a year later, the extension of the PMA mainly attracts single women

A little over a year after the extension of medically assisted procreation (PMA) to female couples and singles, and while professional projections were counting on an influx of lesbian patients, the majority of requests come from single women . They represent 53% of new candidates, according to the latest report from the Biomedicine Agency.

“I did not expect to receive so many single ladiesconfirms Claire Naudin, clinical psychologist at the University Hospital of Nantes. The majority of them are approaching their forties and have not found the “right partner”. They mourn a classic family pattern and, pressed for time and declining fertility, turn to medically assisted procreation. » More situations than expected but not so surprising. The surprise comes on the other hand from women who would still have time to have a child without needing medicine, but who decide, by choice, to resort to PMA.

Freedom and autonomy

“These women assume to become single mothers”, observes Marion Forveille, spokesperson for the Mam’en solo association. “Making a baby alone is not a new phenomenon, Jean-Jacques Goldman even made a song of it in the 1980srecalls sociologist Gérard Neyrand, a specialist in parenthood (1). At the time, this posture, carried by the new feminism, mainly affected women who had done advanced studies and who decided, once their career was consolidated, to have a child. » Today, this desire has widened “to other backgrounds, more modest and younger, in connection with the notion of freedom and autonomy”.

These candidates for PMA “discorrelate parenthood and conjugality, procreation and sexualityanalysis Marion Forveille. Because some women are asexual (without interest for the physical reports, Editor’s note) or aromantic (without interest for sentimental relationships, Editor’s note)the desire for a child is stronger than the desire for a married life”. And since medicine allows it, “These women are like, ‘Why wait?’ Especially since they find that the classic heterosexual pattern does not necessarily work: couples divorce, spouses are violent or have little involvement…”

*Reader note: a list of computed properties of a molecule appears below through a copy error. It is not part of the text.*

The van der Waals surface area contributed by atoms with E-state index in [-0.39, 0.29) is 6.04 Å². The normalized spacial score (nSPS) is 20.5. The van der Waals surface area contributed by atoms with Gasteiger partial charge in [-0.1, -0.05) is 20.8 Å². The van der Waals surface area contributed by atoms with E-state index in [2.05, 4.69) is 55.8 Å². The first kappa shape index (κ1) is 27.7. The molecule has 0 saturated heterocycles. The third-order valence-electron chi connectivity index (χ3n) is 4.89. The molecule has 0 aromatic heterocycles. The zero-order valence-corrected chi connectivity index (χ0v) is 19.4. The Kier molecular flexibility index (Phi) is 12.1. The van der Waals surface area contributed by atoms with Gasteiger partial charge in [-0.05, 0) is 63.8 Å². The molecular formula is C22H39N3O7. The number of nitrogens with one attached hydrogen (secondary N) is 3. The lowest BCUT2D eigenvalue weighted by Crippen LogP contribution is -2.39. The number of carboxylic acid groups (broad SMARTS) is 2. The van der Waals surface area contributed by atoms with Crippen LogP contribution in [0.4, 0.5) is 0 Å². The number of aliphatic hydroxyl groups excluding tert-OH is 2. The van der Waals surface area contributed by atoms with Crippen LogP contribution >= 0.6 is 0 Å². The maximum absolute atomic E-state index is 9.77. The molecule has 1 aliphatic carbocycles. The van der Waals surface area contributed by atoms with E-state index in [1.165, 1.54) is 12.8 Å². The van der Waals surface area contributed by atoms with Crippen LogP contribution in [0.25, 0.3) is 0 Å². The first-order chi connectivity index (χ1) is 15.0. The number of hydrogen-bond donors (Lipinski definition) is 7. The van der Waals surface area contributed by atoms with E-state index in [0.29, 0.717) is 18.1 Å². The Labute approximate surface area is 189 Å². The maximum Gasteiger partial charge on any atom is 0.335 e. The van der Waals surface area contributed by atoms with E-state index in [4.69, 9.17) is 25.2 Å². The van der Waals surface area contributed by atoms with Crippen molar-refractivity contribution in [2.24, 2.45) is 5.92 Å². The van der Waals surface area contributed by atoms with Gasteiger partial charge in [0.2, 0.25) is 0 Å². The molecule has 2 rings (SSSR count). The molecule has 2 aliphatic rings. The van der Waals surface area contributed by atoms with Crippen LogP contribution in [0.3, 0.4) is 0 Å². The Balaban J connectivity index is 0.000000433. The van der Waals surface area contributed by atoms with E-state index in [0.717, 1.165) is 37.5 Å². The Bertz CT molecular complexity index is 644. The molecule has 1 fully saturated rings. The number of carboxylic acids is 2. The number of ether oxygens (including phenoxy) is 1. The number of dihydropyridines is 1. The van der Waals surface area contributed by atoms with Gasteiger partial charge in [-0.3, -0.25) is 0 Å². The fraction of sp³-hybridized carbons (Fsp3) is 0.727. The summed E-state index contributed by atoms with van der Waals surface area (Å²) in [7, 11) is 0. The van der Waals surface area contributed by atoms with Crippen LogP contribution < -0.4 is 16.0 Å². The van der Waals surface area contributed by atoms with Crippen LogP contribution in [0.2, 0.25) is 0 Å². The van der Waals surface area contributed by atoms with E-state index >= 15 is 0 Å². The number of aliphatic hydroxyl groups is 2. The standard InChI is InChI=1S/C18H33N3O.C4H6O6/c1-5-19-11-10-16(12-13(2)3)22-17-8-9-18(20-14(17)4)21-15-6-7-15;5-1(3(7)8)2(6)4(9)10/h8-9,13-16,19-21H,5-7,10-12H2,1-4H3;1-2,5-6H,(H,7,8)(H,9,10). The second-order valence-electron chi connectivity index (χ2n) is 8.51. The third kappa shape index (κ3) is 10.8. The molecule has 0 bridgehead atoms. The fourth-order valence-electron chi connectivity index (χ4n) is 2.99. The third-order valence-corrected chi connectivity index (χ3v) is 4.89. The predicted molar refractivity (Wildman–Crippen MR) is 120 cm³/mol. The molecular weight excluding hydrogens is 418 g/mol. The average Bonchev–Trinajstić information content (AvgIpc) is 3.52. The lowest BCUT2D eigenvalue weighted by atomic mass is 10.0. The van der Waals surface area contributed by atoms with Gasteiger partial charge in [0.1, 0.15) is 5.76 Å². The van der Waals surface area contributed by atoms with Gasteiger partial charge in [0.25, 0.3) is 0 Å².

“To emancipate oneself, to have control over one’s body”

Claire Naudin is witness to this evolution. “There is a loss of confidence in the couple. Many of the women I see have been burned by previous relationships. » If they are not the cause, the #MeToo movement and the freedom of speech on sexual violence have nourished this movement, by participating “to the rejection of patriarchy and the contestation of the place of the masculine”believes Gérard Neyrand. “Beyond love and transmission, which are the basis of these demands, raising a child alone – with all the difficulties that entails and of which these women are aware – is also to emancipate themselves, to have the control over his body, his fertility, his life plan.recognizes Marion Forveille.

But this “freedom of women” does she have to practice “to the detriment of men? », asks the philosopher Bertrand Vergely. According to him, the father “is erased. It is the reversal of a founding landmark which reminds us that a child is made up of two”.

Some doctors wonder

“Doing alone and doing without are not quite the same thing, and I don’t forbid myself from meeting people and leaving room for a man. My child will have male referents,” answers Johanna Luyssen, mother of a 2-year-old girl and author of If I want (Grasset). Mégane, five months pregnant, also disputes: « I myself grew up without a father and had a very happy childhood. »

These files nevertheless question the medical teams. “We are discussing it, without value judgmentsays Claire Naudin. We question the possible support that the mother will have, but the interviews are in no way passing exams. » A vision that not all physicians share. “Women tell us that they have not been considered a priority because of their celibacy”, assures Marion Forveille. “It is normal for us to debate, the law requires that the interests of the child be taken into account, justifies a doctor. And because we contribute to his coming into the world, we have a responsibility. »


“The interest of the child disappears in the face of the desire for motherhood”

Olivia Sarton

Scientific Director of the association Juristes pour l’Enfance

“Today, when we talk about the interests of the child in the context of assisted reproduction, we too often limit this interest to the fact that the child will be desired and loved by his parent. But love is not enough. It is also important for a child to be part of a filiation which reminds him that he has two parents, so that he understands, symbolically, that he was not self-generated by his mother. More factually, we can also worry about the fact that single-parent families are sometimes more precarious, more exposed to the vagaries of life. But it’s complicated to even dare to raise this question: the interest of the child can disappear in the face of women’s desire for motherhood. »


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